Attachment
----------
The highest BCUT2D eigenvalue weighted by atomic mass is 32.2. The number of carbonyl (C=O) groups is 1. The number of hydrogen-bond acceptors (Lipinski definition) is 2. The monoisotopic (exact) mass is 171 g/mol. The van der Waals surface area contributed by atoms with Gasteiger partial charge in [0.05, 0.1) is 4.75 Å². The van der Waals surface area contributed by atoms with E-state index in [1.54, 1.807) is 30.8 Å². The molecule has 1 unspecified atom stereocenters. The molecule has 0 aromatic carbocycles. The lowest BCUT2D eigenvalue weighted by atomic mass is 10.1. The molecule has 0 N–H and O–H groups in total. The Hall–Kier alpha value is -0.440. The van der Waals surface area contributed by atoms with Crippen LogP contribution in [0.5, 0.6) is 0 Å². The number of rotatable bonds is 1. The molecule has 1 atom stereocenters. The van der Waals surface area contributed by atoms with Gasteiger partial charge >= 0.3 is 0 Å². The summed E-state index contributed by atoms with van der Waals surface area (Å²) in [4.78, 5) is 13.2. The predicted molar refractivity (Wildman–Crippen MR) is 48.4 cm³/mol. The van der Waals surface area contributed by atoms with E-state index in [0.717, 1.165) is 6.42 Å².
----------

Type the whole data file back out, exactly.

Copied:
The highest BCUT2D eigenvalue weighted by atomic mass is 32.2. The number of carbonyl (C=O) groups is 1. The number of hydrogen-bond acceptors (Lipinski definition) is 2. The monoisotopic (exact) mass is 171 g/mol. The van der Waals surface area contributed by atoms with Gasteiger partial charge in [0.05, 0.1) is 4.75 Å². The van der Waals surface area contributed by atoms with E-state index in [1.54, 1.807) is 30.8 Å². The molecule has 1 unspecified atom stereocenters. The molecule has 0 aromatic carbocycles. The lowest BCUT2D eigenvalue weighted by atomic mass is 10.1. The molecule has 0 N–H and O–H groups in total. The Hall–Kier alpha value is -0.440. The van der Waals surface area contributed by atoms with Crippen LogP contribution in [0.5, 0.6) is 0 Å². The number of rotatable bonds is 1. The molecule has 1 atom stereocenters. The van der Waals surface area contributed by atoms with Gasteiger partial charge >= 0.3 is 0 Å². The summed E-state index contributed by atoms with van der Waals surface area (Å²) in [4.78, 5) is 13.2. The predicted molar refractivity (Wildman–Crippen MR) is 48.4 cm³/mol. The van der Waals surface area contributed by atoms with E-state index in [0.717, 1.165) is 6.42 Å².